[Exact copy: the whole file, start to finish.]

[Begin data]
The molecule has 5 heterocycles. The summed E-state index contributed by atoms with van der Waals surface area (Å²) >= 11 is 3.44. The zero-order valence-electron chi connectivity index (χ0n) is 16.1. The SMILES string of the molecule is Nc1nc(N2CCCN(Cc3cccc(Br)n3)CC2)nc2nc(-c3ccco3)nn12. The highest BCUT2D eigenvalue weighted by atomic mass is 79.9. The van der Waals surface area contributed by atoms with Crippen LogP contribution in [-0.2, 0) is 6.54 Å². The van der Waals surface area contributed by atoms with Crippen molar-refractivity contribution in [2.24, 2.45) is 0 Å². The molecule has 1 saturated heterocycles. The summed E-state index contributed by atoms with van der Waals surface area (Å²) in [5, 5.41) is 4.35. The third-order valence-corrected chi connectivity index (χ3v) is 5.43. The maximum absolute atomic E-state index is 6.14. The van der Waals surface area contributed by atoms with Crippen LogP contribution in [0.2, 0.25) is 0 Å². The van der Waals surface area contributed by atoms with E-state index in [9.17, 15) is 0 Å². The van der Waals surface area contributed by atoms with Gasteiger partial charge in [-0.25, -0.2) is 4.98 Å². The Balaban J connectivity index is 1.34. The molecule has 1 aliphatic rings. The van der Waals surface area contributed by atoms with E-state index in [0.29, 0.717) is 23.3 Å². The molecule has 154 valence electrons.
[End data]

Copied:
The molecule has 5 heterocycles. The summed E-state index contributed by atoms with van der Waals surface area (Å²) >= 11 is 3.44. The zero-order valence-electron chi connectivity index (χ0n) is 16.1. The SMILES string of the molecule is Nc1nc(N2CCCN(Cc3cccc(Br)n3)CC2)nc2nc(-c3ccco3)nn12. The highest BCUT2D eigenvalue weighted by atomic mass is 79.9. The van der Waals surface area contributed by atoms with Crippen LogP contribution in [-0.2, 0) is 6.54 Å². The van der Waals surface area contributed by atoms with Crippen molar-refractivity contribution in [2.24, 2.45) is 0 Å². The molecule has 1 saturated heterocycles. The summed E-state index contributed by atoms with van der Waals surface area (Å²) in [5, 5.41) is 4.35. The third-order valence-corrected chi connectivity index (χ3v) is 5.43. The maximum absolute atomic E-state index is 6.14. The van der Waals surface area contributed by atoms with Crippen LogP contribution in [0.2, 0.25) is 0 Å². The van der Waals surface area contributed by atoms with E-state index in [9.17, 15) is 0 Å². The van der Waals surface area contributed by atoms with Gasteiger partial charge in [-0.25, -0.2) is 4.98 Å². The Balaban J connectivity index is 1.34. The molecule has 1 aliphatic rings. The van der Waals surface area contributed by atoms with E-state index in [0.29, 0.717) is 23.3 Å². The molecule has 154 valence electrons.